5 Ways to Minimize Risk in Your eCommerce Business

You can’t run a business entirely risk-free, but you can take steps to reduce your liabilities and grow with greater confidence. As an ecommerce seller, you might find risk is highest for things like product strategy, inventory management or cash flow — to name a few. Thankfully, there are ways to turn such areas from risk to asset and we’re here to show you how. Keep reading for 5 ways to minimize risk in your ecommerce business.

1. Invest in the right products…

… and be smart when you buy in bulk. At the end of the day, you want your products to sell, so make sure they’re in demand before you invest in them. To see what’s proven and what’s not worth it, look at a product’s selling history across marketplaces. You can get this information from your own sales data, Amazon’s scanner app or a third-party research tool. Getting this information will help you buy — and bulk up — with confidence.

Pro Tip: Once you do buy, place a smaller order than you normally would to test out the product. Once you see that it’s selling, then place a bigger order. 

2. Be smart with inventory 

Now that you have a proven product, you want to maximize your inventory management to avoid these common inventory-related risks: 

  • Ordering too much: If you buy more than is in demand, your cash flow will be tied up in inventory that’s not selling
  • Not ordering enough: If you don’t buy enough, you risk stocking out and losing your selling privileges

A proper inventory management system will help you avoid both of these scenarios so you always have the right amount of product at a given time — plus, you’ll know exactly when and how much to reorder. 

Pro Tip: As part of your inventory management strategy, consider investing in safety stock, which is your “rainy day fund” of inventory that you only use if demand suddenly spikes. It is your buffer against a stockout and will protect your business while you wait for a resupply order.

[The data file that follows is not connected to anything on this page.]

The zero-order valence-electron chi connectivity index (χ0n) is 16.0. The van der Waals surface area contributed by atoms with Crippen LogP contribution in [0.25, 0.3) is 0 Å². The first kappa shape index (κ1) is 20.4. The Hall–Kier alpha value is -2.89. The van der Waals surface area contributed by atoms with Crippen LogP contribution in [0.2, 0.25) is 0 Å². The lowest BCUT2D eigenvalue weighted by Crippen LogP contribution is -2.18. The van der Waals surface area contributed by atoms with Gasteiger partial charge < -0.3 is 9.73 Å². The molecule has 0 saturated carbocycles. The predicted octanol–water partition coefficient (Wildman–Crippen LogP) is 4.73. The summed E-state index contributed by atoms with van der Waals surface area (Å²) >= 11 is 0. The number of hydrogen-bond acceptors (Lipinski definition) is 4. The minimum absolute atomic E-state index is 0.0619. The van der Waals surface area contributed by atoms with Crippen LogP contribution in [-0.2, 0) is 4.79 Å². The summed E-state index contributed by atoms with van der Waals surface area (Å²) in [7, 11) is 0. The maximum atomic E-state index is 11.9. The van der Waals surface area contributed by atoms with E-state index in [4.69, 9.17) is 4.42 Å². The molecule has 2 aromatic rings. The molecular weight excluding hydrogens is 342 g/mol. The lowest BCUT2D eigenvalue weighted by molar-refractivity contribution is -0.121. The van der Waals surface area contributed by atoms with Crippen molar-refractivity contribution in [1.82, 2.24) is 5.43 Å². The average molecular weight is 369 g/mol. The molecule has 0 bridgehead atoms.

3. Befriend your suppliers

Building relationships with your suppliers is so important. Doing so will ensure that your inventory orders run smoothly — even those that are last-minute. What’s more, as you build a relationship with them, you increase your negotiating leverage and could get better deals on production costs, payment terms, shipping, etc. So keep an open line of communication with them and treat them like a partner. 

Pro Tip: You may even want to try paying your suppliers early in exchange for even deeper discounts. 

4. Automate and outsource as much as possible

As an ecommerce seller, there is so much to juggle, from order tracking to fulfillment to inventory management and so much more. When managed on your own, you risk making costly errors with your data entry or order fulfillment and ultimately reduce your efficiency by spending all your time stuck in the weeds. And if you sell across multiple marketplaces, you risk even more falling through the cracks. To keep things running smoothly, consider automating and/or outsourcing your everyday tasks with services like Amazon FBA, ChannelAdvisor or Freeeup.

5. Maximize cash flow

A surefire way to minimize risk is to maximize cash flow. When you have a reliable source of cash, you can better control or even prevent a risk as it arises. Demand suddenly spikes? Place a rush inventory order to avoid stocking out. Want to outsource your most time-consuming tasks? Invest in an online tool or virtual assistant to do the work for you. Need to consult a product research tool before buying in bulk? Pay for the service today. 

Our Instant Access product provides ecommerce businesses with daily payouts for marketplaces that pay on terms. Daily cash flow makes it easy to buy inventory when you need it, cover every day expenses and more. Instant Access also helps sellers take a high level of risk out of their businesses by allowing ecommerce sellers to finance their businesses with their own money rather than someone else’s. For example, if something were to go south with your supplier and you couldn’t sell your best-selling product anymore, you could walk away with money in the bank instead of owing money to the bank. 

The more reliable and risk-free your source of cash flow is, the faster you can grow your business free from added liabilities.

Victoria Sullivan
Victoria Sullivan is a Marketing Manager at Payability. She has over eight years of social media, copywriting and marketing experience. Prior to joining the Payability team, Victoria developed social media content and strategies for top technology brands such as Skype and Samsung. She holds a degree in Advertising from Syracuse University’s S.I. Newhouse School of Public Communications. She can often be found in a yoga class or working on her fashion blog.